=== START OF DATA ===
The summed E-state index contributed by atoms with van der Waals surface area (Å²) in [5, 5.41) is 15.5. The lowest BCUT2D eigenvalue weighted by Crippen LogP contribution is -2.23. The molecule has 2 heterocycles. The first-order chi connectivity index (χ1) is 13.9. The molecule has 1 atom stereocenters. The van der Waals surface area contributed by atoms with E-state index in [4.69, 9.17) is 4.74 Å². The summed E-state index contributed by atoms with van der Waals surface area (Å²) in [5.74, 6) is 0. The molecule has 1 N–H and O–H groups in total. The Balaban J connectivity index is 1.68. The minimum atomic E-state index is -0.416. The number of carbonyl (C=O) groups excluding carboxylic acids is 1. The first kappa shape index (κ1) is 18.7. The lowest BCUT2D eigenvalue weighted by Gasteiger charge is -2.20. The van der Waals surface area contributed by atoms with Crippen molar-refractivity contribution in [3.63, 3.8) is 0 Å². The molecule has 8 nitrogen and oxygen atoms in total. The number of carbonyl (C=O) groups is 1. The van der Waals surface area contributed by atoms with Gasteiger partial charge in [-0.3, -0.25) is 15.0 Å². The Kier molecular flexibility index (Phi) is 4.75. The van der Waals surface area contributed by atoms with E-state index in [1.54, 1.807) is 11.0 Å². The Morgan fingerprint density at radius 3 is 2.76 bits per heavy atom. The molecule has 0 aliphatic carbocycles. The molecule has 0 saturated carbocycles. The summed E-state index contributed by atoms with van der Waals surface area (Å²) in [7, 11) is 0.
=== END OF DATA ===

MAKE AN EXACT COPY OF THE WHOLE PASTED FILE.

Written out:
The summed E-state index contributed by atoms with van der Waals surface area (Å²) in [5, 5.41) is 15.5. The lowest BCUT2D eigenvalue weighted by Crippen LogP contribution is -2.23. The molecule has 2 heterocycles. The first-order chi connectivity index (χ1) is 13.9. The molecule has 1 atom stereocenters. The van der Waals surface area contributed by atoms with E-state index in [4.69, 9.17) is 4.74 Å². The summed E-state index contributed by atoms with van der Waals surface area (Å²) in [5.74, 6) is 0. The molecule has 1 N–H and O–H groups in total. The Balaban J connectivity index is 1.68. The minimum atomic E-state index is -0.416. The number of carbonyl (C=O) groups excluding carboxylic acids is 1. The first kappa shape index (κ1) is 18.7. The lowest BCUT2D eigenvalue weighted by Gasteiger charge is -2.20. The van der Waals surface area contributed by atoms with Crippen molar-refractivity contribution in [3.63, 3.8) is 0 Å². The molecule has 8 nitrogen and oxygen atoms in total. The number of carbonyl (C=O) groups is 1. The van der Waals surface area contributed by atoms with Gasteiger partial charge in [-0.3, -0.25) is 15.0 Å². The Kier molecular flexibility index (Phi) is 4.75. The van der Waals surface area contributed by atoms with E-state index in [1.54, 1.807) is 11.0 Å². The Morgan fingerprint density at radius 3 is 2.76 bits per heavy atom. The molecule has 0 aliphatic carbocycles. The molecule has 0 saturated carbocycles. The summed E-state index contributed by atoms with van der Waals surface area (Å²) in [7, 11) is 0.